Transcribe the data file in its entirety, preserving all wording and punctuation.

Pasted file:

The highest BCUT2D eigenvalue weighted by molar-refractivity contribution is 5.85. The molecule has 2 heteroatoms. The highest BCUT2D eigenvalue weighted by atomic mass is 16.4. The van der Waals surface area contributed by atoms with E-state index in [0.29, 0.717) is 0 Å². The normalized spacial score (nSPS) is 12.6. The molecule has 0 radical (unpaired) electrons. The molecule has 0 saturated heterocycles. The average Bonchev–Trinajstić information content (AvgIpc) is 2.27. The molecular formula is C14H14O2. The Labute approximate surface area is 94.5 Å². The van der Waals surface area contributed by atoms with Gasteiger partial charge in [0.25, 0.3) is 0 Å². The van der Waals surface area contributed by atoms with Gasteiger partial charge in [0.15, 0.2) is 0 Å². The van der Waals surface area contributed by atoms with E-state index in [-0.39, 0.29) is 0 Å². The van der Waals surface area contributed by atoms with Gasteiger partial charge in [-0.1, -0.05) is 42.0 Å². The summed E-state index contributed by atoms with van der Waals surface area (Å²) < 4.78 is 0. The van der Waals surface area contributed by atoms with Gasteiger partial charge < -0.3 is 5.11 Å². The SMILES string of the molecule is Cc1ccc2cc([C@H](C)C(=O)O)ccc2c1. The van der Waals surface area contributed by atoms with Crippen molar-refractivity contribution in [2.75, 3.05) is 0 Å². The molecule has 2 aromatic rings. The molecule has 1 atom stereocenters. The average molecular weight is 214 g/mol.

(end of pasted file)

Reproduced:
The highest BCUT2D eigenvalue weighted by molar-refractivity contribution is 5.85. The molecule has 2 heteroatoms. The highest BCUT2D eigenvalue weighted by atomic mass is 16.4. The van der Waals surface area contributed by atoms with E-state index in [0.29, 0.717) is 0 Å². The normalized spacial score (nSPS) is 12.6. The molecule has 0 radical (unpaired) electrons. The molecule has 0 saturated heterocycles. The average Bonchev–Trinajstić information content (AvgIpc) is 2.27. The molecular formula is C14H14O2. The Labute approximate surface area is 94.5 Å². The van der Waals surface area contributed by atoms with Gasteiger partial charge in [0.25, 0.3) is 0 Å². The van der Waals surface area contributed by atoms with Gasteiger partial charge in [0.15, 0.2) is 0 Å². The van der Waals surface area contributed by atoms with E-state index in [-0.39, 0.29) is 0 Å². The van der Waals surface area contributed by atoms with Gasteiger partial charge in [-0.1, -0.05) is 42.0 Å². The summed E-state index contributed by atoms with van der Waals surface area (Å²) < 4.78 is 0. The van der Waals surface area contributed by atoms with Gasteiger partial charge < -0.3 is 5.11 Å². The SMILES string of the molecule is Cc1ccc2cc([C@H](C)C(=O)O)ccc2c1. The van der Waals surface area contributed by atoms with Crippen molar-refractivity contribution in [2.75, 3.05) is 0 Å². The molecule has 2 aromatic rings. The molecule has 1 atom stereocenters. The average molecular weight is 214 g/mol.